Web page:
Sunday, September 24, 2017

#SOL17: Kneel Down

"We Have Chosen Hope Over Fear" (Reilly, 2012)

I. 

The day after Barack Obama won the presidency in November 2008, Rob, Devon, and I were eating dinner at a local diner when I looked up at an image of the newly elected President on a FOX News telecast and snapped a photo.  At the time I wasn't sure what I planned to do, but I knew I wanted to work the image into a collage. As I worked our flag began to emerge alongside images of children and young people I had taught across many years. Like so many others, I too felt strongly that "we had chosen hope over fear." The flag symbolized that hope. I remember Rob and I believing that our flag was a beacon that called attention to what was possible. Thomas Paine in Common Sense wrote, "A long habit of not thinking a thing wrong gives it a superficial appearance of being right" (p. 25). It was time, well past time, to set right what was and remained so very wrong. Not all  were treated equally, justly, equitably. As white parents to a child of color, we took hope that night that given the vote, other white people in this country finally understood that healing racial injustice was the most important step forward we could make as a country.  If we failed to do this, we placed in peril these United States. 

And now, nearly a decade later, that peril feels palpable. We are a long way from that night when a young Barack Obama and so many of us felt proud, and believed that perhaps America was ready, interested, and committed to heal our racial injustice.  That hope has
 grown dim these last few years. Now, we are led by a man, who at the very least, is highly sympathetic with white nationalists, who bates Americans to hate other Americans on a weekly basis, and who behaves as the bully of the country.  Our president, Donald Trump does not act like a man who loves America. Loving America and its people is the foundation upon which all other presidential responsibilities rest.

II.

The national anthem and the US flag represent many ideals for citizens, ideals that some have even died for and these beliefs aren't singular, nor are they owned. What America means has never been a simple or singular belief, nor should it. Democracies are far more complex. 

Being a patriot ought to involve some self-sacrifice and that's what the young quarterback at that time playing for San Francisco did. Sacrifice. Colin Kaepernick knelt in protest when the national anthem played. He explained, "I am not going to stand up to show pride in a flag for a country that oppresses black people and people of color." In kneeling down, he stood up and did so at potential personal harm. Unsigned, the talent remains in the wings this season as President Trump rallies his mostly white, Southern audiences by calling black athletes, like Kaepernick who kneel when the anthem is played sons of bitches.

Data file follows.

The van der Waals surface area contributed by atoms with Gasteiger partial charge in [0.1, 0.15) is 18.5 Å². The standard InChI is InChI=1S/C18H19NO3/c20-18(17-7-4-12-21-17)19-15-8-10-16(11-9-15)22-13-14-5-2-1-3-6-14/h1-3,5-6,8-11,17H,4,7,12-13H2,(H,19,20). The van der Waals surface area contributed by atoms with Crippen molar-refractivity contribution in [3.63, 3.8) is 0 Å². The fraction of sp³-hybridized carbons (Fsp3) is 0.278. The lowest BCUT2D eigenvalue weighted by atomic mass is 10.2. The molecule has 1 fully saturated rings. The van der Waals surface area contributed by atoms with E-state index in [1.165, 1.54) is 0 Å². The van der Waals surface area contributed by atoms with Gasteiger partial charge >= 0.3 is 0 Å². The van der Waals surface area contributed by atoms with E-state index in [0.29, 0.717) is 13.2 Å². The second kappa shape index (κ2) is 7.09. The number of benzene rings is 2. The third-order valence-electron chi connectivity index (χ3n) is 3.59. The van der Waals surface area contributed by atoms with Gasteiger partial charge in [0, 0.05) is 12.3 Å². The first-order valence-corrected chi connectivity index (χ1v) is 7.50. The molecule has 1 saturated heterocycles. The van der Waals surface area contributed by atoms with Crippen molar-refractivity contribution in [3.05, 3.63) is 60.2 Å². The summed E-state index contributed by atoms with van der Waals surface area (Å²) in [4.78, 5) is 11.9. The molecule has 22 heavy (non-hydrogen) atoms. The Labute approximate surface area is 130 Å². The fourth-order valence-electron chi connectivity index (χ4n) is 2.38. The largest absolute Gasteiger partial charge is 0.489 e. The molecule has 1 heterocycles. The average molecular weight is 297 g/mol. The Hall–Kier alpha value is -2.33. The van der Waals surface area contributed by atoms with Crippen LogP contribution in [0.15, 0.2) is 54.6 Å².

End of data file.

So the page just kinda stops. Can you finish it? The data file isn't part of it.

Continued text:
Last week President Trump went to Alabama and said this to a crowd of followers:

Wouldn’t you love to see one of these N.F.L. owners, when somebody disrespects our flag, to say, ‘Get that son of a bitch off the field right now, out, he’s fired!’ You know, some owner is going to do that. He’s gonna say, ‘That guy disrespects our flag, he’s fired.’ And that owner, they don’t know it. They don’t know it. They’re friends of mine, many of them. They don’t know it. They’ll be the most popular person, for a week. They’ll be the most popular person in the country.

Imagine, an old, white rich guy bating a hoard of white people at a "rally" by saying that his NFL team-owner friends (other mega-wealthy men) could be the most popular people in the country by firing black athletes for exercising the very rights that flag symbolizes.  Now consider that the man spewing such hate is the man elected to protect our basic ideals and frankly the only thing I am left wondering is why aren't we all kneeling down?  




7 comments:

  1. This is a powerful post. I, too, struggle to make sense of our world these days and am deeply distressed by the actions of Donald Trump. I am even more concerned by the almost 40% approval rating he has. Your ending question is perfect: " why aren't we all kneeling down?"

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    1. His approval rating concerns me too. It makes me wonder what motivates his followers. I can't say i know.

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  2. With each soundbite from the news, each comment in my social media from someone of white privilege, my hope erodes. Thank you for speaking up and out.

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  3. Yes indeed - why aren't we all kneeling down? Thank you for sharing what is on many people's minds.

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  4. I won't stop fighting for better times, but daily I see that not everyone is kneeling. My step-dad who fought in WWII all over the world was one who supported the Vietnam protestors, continuing to say how it was their right, that that is what our Constitution supported, no matter how one might disagree.

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  5. "Why aren't we all kneeling down?" Such a great question. Your passion shows in this post. A passion for the good, the right, and the just. I want you on my team!

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  6. I've been thinking a lot about what I'll do when faced w/ standing or kneeling during the National Anthem. Colin Kaepernick is much stronger than I. I read a piece in the WaPo comparing his Christianity and kneeling to that of Tim Tebow, whom I always looked at as a Pharisee. These days I don't have much hope.

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